Cory Gardner 9-8-8

U.S. Sen. Cory Gardner of Colorado makes a statement on the 9-8-8 hotline legislation he is sponsoring to create a three-digit number for 24/7 help on suicide prevention and other mental health crises.

While U.S. Sen. Cory Gardner is being roasted over siding with the president and other Republicans on  for supporting a Supreme Court justice pick before the Nov. 3 election, the House of Representatives sent his bipartisan suicide prevention bill to the president this week.

The National Suicide Hotline Designation Act to create a 9-8-8 line quietly passed the House without objection Monday. The bill passed the Senate in May.

The suicide prevention and mental health crisis hotline now heads to president’s desk, after he signed Gardner's Great American Outdoors Act, a significant public lands bill backed by a number of environmental, in August.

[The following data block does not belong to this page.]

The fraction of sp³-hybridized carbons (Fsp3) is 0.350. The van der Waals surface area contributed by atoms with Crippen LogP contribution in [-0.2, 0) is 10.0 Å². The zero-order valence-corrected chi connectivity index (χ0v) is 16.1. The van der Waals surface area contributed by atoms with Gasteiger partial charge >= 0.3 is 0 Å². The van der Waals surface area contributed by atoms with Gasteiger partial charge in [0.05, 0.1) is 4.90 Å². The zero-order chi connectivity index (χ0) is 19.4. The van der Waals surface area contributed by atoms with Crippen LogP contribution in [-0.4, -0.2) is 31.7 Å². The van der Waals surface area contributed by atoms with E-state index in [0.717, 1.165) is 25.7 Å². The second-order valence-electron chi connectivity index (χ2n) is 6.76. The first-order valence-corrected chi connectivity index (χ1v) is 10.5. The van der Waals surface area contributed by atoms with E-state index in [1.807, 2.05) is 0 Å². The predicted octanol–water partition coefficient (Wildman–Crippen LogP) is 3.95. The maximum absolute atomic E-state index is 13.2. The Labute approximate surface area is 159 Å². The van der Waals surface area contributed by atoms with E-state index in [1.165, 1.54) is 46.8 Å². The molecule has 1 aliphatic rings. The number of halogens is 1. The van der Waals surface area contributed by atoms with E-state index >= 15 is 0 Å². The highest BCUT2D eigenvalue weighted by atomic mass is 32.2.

Gardner, a Republican from Yuma, sponsored the bill with Sens. Tammy Baldwin, a Democrat from Wisconsin; Jerry Moran, a Republican from Kansas; and Jack Reed, a Democrat from Rhode Island.

Republican Rep. Chris Stewart of Utah and Democratic Rep. Seth Moulton of Massachusetts carried the legislation across the finish line in the House.

“I’ve held countless meetings and roundtables with families, students, mental health care professionals, law enforcement officials and others to address our state’s mental health needs," after the House passed the bill, Gardner said.

"The tragic fact is we lose a Coloradan to death by suicide every seven hours, and we must keep fighting to provide mental health support to Coloradans in need, particularly in this time of crisis. I applaud the House for approving this bipartisan, commonsense legislation, and I look forward to the President signing it into law in order to save lives.”

The 9-8-8 as the National Suicide Prevention Lifeline also will include the Veterans Crisis Line, which, like the Colorado crisis line, is 10 digits, to reach trained professionals. Gardner's bill also improves support services for lesbian, gay, bisexual, transgender, queer and questioning youth.

Until the Federal Communications Commission finalizes the technical implementation, however, those  seeking help should still call 1-800-273-8255.

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